Prague to install photovoltaics on public buildings as part of its climate plan

A new organization, dedicated to the development of renewable energy sources, will start operating in Prague in October. One of the main goals of the Prague Renewable Energy Community, which was approved by city councillors this May, will be installing photovoltaic panels on the city’s buildings.

In the spring of this year, Prague councillors approved the 2030 Climate Plan, which seeks to reduce carbon dioxide emissions by 45 percent compared to 2010 within the next 20 years.

To achieve the ambitious goal, the city needs to implement dozens of measures across various areas, including sustainable energy and buildings, sustainable mobility, circular economics and adaptation measures.

One of the first steps, carried out by the Prague Renewable Energy Community, is to install photovoltaic panels at forty schools and social facilities in the course of the coming year.

The pilot project will be carried out on a city-owned apartment building in the district of Černý Most. Jaroslav Klusák is one of the people in charge of the project:

“Most of the electricity produced here should also be used here. We are currently establishing an organisation that will run these photovoltaics and have a license for the production and sale of the electricity produced. It should also serve as an electricity supplier for the housing estates.”

Photo: Maria Godfrida,  Pixabay,  CC0 1.0 DEED

Tomáš Voříšek, co-author of the city’s Climate Plan, says similar models have already been successfully employed in other EU members states, including Austria, Germany and France.

“We assume that we would gradually recruit individual tenants for the project, on a voluntary basis, by offering better prices. We would also like to offer a smart electricity meter as part of the service, which can monitor the energy flow and allow people to optimise their electricity consumption.”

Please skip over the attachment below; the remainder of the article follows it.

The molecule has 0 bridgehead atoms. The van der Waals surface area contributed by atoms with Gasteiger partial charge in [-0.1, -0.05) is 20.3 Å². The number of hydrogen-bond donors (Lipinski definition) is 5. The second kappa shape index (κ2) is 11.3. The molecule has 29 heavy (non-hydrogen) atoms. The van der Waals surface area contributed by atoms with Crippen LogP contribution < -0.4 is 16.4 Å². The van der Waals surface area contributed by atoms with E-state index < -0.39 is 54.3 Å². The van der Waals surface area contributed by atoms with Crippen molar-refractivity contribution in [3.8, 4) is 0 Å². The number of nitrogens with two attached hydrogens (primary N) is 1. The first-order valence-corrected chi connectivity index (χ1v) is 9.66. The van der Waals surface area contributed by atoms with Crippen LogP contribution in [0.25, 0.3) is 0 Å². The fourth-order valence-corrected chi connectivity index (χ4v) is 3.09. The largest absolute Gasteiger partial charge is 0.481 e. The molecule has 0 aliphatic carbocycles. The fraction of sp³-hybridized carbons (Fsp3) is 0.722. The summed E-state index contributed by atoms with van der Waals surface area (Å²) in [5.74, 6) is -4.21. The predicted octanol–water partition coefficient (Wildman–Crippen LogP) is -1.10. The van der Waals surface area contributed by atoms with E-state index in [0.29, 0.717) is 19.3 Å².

If everything goes according to plan, a contractor should be selected at the start of next year and the first photovoltaic panels could be installed on the house by the end of 2022, says Mr. Voříšek:

“Installing a photovoltaic system can reduce electricity consumption from the distribution network by at least a third, on average. In ideal conditions, it can be reduced by more than 50 percent.

“We would also like to expand the range of so-called co-generation units, which can also use renewable gas, or bio-methane. That would allow producing electricity and heat even in the winter season and further improve the energy balance and the carbon footprint of the building.”

The goal of the city's climate strategy is to install photovoltaics on 20,000 buildings in the city by 2030 and generate hundreds of megawatts of power.

Among other steps within the newly approved Climate Plan, Prague councillors also plan to construct the first city-owned biogas plant, which could process waste from households and supply bio-methane for cars.

Other steps include planting over a million new trees, nstalling drinking fountains throughout the city and revitalising its numerous green spaces.